So when people nowadays discuss the potential “dangers” of including queer characters in children’s media, I always go back to that nine year old girl who thought nothing of the possibility that two wizards were also a couple, or that the Matchmaker was openly a drag queen in ancient China. None of this bothered me as a kid, none of it even phased me. Perhaps it would have if I had told the adults in my life how I had interpreted these characters and they had laughed at me or told me that I was wrong, but no one ever did that to me. No one ever told me that queer characters didn’t belong in my media, and so I simply assumed that queer people belonged everywhere. Being informed on these matters, being allowed to think about them and interpret them freely, made me more open-minded and accepting, not only of queer characters, but of queer people in real life, and eventually, of my own queerness as well.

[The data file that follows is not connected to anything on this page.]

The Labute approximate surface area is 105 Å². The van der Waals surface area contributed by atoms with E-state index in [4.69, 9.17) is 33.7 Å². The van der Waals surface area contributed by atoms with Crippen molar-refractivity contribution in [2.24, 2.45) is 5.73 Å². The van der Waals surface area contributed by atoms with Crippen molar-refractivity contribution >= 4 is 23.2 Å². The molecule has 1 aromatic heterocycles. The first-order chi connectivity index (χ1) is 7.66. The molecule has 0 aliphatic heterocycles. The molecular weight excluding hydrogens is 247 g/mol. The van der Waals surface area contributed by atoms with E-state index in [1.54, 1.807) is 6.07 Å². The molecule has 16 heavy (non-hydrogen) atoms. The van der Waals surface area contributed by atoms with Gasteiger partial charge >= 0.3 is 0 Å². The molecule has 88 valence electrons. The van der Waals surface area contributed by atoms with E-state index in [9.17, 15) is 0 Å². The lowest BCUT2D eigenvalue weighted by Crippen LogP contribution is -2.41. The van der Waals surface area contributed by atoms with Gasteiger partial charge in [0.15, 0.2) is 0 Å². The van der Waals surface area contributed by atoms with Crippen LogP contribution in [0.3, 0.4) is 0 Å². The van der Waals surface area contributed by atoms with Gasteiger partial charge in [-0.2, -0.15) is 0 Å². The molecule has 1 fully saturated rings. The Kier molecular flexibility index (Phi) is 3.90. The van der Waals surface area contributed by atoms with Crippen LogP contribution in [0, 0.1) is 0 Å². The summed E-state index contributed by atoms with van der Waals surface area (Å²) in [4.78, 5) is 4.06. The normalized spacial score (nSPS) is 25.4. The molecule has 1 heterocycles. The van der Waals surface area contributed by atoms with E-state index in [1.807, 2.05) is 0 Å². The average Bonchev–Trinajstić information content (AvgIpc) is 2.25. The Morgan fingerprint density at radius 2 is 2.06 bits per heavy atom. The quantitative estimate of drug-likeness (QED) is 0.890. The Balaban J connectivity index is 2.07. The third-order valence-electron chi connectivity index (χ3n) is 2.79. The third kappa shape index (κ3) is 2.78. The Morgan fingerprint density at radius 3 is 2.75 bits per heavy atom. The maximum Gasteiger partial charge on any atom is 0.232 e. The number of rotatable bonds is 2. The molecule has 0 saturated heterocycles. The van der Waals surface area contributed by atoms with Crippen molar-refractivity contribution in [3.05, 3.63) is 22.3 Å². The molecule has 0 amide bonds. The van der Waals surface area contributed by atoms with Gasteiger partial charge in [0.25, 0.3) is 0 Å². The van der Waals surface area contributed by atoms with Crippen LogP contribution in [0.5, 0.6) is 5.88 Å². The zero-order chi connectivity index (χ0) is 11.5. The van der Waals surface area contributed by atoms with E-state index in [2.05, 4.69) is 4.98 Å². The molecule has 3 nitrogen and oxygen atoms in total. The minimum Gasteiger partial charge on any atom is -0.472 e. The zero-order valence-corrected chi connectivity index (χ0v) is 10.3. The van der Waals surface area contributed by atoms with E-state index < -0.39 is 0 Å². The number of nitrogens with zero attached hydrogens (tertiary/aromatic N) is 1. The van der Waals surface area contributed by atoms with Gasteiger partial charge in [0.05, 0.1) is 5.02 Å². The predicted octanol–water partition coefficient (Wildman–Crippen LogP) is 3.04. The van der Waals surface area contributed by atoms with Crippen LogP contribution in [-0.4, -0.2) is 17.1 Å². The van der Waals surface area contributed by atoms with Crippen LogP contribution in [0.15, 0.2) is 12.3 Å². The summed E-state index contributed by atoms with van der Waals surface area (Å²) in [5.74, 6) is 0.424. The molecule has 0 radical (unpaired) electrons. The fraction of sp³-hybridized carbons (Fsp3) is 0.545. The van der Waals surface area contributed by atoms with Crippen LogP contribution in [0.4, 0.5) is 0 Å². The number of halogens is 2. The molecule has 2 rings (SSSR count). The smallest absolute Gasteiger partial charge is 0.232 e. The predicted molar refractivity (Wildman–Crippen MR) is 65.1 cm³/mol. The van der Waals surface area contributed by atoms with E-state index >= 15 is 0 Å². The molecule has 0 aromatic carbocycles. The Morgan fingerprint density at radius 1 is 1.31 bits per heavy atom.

It wasn’t until I grew up did I discover that others disagreed with me. And, to this day, I still don’t think I understand why.